All the calculations are carried out in the framework of Density Functional Theory (DFT) as implemented within the OpenMX v.3.5 code.18,19 To avoid oversimplification of the treatment of electron correlation in f electron systems, a multiband Hubbard type augmentation of the energy correction has been prescribed.20 We have employed LSDA+U method which is reported to be successful in predicting the electronic structure of strongly correlated systems.21 In a number of previous studies, it has been shown that the LSDA+U approach reproduces the magnetism of such heavy fermion systems with improved accuracy.22 Moreover the partial localization of the 5f electrons in uranium atoms are taken into account within the theory with the help of the “dual” version of the occupation number matrix in the LSDA+U method as implemented in OpenMX code.23 This method assures the partial localization of the 5f electrons and partial delocalization through proper treatment of nearest neighbor overlap. Basis functions are used in the form of linear combination of localized pseudoatomic orbitals (LCPAO).24 Norm-conserving Troullier and Martine (TM) type pseudopotentials were used in the calculation. U-6.0-s2p1d2f1 and Ge-5.5-s1p1d1 were used as basis functions,25 where U and Ge designate the atom type, followed by the cutoff radius (in Bohr radius units) in the confinement scheme,26,27 and the set of symbols define primitive orbitals taken into account. Fully relativistic pseudopotentials are used in the computation with partial core correction.25,28 The energy convergence criterion (Self Consistent Field) was set to 10−6 Hartree. Numerical integrations use the energy cutoff of 150 Ry with the real space grid techniques of Junquera et al.29,30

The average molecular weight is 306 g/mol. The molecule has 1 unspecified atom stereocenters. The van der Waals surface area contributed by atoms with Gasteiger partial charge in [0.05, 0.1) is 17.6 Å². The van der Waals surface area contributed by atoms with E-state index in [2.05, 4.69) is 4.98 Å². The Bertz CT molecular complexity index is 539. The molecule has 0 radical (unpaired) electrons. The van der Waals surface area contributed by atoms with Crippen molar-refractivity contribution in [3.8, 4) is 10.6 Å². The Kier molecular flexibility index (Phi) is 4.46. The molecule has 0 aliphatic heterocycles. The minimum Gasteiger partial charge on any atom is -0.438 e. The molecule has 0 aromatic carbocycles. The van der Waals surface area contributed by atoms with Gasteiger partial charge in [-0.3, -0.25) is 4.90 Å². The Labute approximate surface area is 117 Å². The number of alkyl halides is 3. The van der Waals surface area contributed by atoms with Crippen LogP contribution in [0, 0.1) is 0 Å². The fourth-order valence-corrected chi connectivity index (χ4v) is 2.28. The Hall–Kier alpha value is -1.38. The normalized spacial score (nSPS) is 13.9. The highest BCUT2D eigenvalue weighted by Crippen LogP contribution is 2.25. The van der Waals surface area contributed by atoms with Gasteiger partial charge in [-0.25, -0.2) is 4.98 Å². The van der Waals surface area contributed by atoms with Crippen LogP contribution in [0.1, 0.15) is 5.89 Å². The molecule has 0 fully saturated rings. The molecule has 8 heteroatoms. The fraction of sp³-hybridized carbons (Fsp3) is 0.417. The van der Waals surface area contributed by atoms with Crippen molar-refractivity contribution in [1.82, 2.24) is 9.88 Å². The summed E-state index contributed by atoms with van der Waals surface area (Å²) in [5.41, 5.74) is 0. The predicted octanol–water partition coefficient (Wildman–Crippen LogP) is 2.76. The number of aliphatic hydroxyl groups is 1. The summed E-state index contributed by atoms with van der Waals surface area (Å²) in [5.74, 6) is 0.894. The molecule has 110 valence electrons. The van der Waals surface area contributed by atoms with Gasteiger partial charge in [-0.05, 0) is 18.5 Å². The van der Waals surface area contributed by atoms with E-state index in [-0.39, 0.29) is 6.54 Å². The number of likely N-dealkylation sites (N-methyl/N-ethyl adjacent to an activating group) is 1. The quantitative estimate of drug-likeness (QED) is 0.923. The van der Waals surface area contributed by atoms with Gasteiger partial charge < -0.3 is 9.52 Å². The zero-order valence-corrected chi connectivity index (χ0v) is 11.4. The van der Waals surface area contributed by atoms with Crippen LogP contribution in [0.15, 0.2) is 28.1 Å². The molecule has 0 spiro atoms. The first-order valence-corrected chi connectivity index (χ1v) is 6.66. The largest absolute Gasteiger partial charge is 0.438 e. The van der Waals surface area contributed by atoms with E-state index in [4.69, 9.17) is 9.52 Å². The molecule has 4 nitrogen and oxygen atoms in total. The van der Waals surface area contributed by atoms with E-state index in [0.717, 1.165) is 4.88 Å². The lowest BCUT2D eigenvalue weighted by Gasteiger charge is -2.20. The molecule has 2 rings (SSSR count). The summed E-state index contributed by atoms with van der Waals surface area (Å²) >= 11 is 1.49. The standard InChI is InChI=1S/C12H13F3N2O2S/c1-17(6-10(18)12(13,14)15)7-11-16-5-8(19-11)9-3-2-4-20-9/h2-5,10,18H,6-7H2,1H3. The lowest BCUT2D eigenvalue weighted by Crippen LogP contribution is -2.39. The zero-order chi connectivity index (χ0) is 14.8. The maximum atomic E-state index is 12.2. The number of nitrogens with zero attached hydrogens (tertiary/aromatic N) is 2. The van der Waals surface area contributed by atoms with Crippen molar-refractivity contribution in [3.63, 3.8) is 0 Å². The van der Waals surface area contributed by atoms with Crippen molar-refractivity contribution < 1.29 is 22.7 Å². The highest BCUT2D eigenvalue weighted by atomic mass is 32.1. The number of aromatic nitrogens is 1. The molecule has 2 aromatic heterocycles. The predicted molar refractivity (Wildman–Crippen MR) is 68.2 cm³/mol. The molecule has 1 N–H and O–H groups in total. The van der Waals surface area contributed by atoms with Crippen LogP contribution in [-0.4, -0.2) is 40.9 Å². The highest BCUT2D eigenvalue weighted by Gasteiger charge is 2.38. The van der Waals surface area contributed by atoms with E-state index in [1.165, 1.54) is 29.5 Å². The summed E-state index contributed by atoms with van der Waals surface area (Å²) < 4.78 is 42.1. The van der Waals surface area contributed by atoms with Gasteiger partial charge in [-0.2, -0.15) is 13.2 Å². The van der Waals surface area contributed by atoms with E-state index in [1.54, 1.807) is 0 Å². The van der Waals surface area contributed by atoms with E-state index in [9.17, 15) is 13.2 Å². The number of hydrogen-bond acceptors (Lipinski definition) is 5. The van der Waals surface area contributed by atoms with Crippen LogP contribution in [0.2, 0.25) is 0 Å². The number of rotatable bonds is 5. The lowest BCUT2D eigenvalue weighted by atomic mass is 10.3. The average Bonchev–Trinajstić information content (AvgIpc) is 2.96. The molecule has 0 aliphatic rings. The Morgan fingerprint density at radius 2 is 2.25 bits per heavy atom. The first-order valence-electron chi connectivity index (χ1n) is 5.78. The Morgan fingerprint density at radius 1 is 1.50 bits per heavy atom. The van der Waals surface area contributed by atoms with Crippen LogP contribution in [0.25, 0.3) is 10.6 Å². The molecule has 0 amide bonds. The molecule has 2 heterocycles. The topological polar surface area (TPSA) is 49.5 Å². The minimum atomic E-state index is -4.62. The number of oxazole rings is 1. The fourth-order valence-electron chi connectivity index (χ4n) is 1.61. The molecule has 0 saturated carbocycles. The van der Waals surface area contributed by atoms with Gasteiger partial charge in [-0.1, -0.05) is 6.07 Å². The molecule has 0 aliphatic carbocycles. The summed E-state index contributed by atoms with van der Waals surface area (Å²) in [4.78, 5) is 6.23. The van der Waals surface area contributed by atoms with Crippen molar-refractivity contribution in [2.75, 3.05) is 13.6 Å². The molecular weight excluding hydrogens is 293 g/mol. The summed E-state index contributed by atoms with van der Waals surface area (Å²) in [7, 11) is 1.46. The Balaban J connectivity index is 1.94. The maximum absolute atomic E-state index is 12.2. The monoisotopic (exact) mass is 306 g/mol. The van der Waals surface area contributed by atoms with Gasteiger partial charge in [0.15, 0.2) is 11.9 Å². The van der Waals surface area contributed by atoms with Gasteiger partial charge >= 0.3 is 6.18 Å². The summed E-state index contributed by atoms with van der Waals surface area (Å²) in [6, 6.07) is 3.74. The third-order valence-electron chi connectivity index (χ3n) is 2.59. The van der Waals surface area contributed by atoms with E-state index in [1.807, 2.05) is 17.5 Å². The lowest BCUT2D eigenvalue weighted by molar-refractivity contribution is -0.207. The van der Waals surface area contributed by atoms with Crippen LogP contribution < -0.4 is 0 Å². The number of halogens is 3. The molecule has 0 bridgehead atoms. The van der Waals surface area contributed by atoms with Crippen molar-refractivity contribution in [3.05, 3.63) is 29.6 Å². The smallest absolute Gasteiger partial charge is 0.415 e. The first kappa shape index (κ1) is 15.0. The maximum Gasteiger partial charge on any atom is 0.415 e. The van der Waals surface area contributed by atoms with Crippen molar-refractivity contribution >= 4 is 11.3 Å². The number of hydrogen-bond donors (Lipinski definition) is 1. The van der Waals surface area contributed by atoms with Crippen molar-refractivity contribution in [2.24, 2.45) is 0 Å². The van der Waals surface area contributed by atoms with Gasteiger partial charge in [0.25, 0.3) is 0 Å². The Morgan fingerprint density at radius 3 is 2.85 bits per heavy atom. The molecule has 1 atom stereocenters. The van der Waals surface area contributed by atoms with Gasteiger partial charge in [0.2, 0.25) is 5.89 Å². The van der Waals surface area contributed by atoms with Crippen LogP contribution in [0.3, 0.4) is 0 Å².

Structural studies on UGe2 depict an orthorhombic structure with full inversion symmetry. UGe2 crystallizes into Cmmm symmetry with crystal parameters a = 4.0089 Å, b = 15.0889 Å, c = 4.095 Å.31 The structure can be envisaged as arising out of the zigzag arrangements of U atoms along a direction in the a-b plane (Figure 2(a)). The atomic positions in the crystal under normal pressure are given in Table I. A unit cell contains four Uranium atoms numbered 1,5,6,7 and form zigzag lines with spins, while eight Germanium atoms remain spinless. Based on the single crystal magnetization measurements and neutron powder diffraction data, a collinear magnetic structure with ferromagnetic ordering is predicted.32,33 In case of UGe2, superconductivity is reported to appear in the pressure range of 10-16 kbar with maximum critical temperature of superconductivity TC = 0.8 K at pressure 12.5 kbar. The Curie temperature is TCurie = 52 K at ambient pressure which subsequently decreases with applied pressure and is found to vanish at 16 kbar. Hence, the superconducting phase is enclosed within the ferromagnetic phase and disappears in paramagnetic state.